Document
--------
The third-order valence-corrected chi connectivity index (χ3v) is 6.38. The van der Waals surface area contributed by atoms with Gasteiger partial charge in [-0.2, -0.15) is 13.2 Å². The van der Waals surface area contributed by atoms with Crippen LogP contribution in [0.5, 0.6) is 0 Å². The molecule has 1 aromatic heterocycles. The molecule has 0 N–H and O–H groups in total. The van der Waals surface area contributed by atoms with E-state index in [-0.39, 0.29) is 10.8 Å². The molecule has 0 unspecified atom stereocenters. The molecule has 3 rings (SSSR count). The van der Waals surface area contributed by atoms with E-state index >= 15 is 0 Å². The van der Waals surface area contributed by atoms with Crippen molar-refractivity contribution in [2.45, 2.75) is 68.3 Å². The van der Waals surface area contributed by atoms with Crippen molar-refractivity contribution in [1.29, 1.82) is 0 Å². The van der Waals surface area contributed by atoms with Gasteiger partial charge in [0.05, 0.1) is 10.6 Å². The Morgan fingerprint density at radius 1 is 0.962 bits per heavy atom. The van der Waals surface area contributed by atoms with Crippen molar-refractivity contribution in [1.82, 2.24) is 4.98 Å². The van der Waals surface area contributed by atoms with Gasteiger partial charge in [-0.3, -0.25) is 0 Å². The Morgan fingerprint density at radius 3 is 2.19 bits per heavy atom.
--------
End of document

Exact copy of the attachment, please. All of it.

The third-order valence-corrected chi connectivity index (χ3v) is 6.38. The van der Waals surface area contributed by atoms with Gasteiger partial charge in [-0.2, -0.15) is 13.2 Å². The van der Waals surface area contributed by atoms with Crippen LogP contribution in [0.5, 0.6) is 0 Å². The molecule has 1 aromatic heterocycles. The molecule has 0 N–H and O–H groups in total. The van der Waals surface area contributed by atoms with E-state index in [-0.39, 0.29) is 10.8 Å². The molecule has 0 unspecified atom stereocenters. The molecule has 3 rings (SSSR count). The van der Waals surface area contributed by atoms with E-state index >= 15 is 0 Å². The van der Waals surface area contributed by atoms with Crippen molar-refractivity contribution in [2.45, 2.75) is 68.3 Å². The van der Waals surface area contributed by atoms with Crippen molar-refractivity contribution in [1.29, 1.82) is 0 Å². The van der Waals surface area contributed by atoms with Gasteiger partial charge in [0.05, 0.1) is 10.6 Å². The Morgan fingerprint density at radius 1 is 0.962 bits per heavy atom. The van der Waals surface area contributed by atoms with Crippen molar-refractivity contribution in [1.82, 2.24) is 4.98 Å². The van der Waals surface area contributed by atoms with Gasteiger partial charge in [-0.3, -0.25) is 0 Å². The Morgan fingerprint density at radius 3 is 2.19 bits per heavy atom.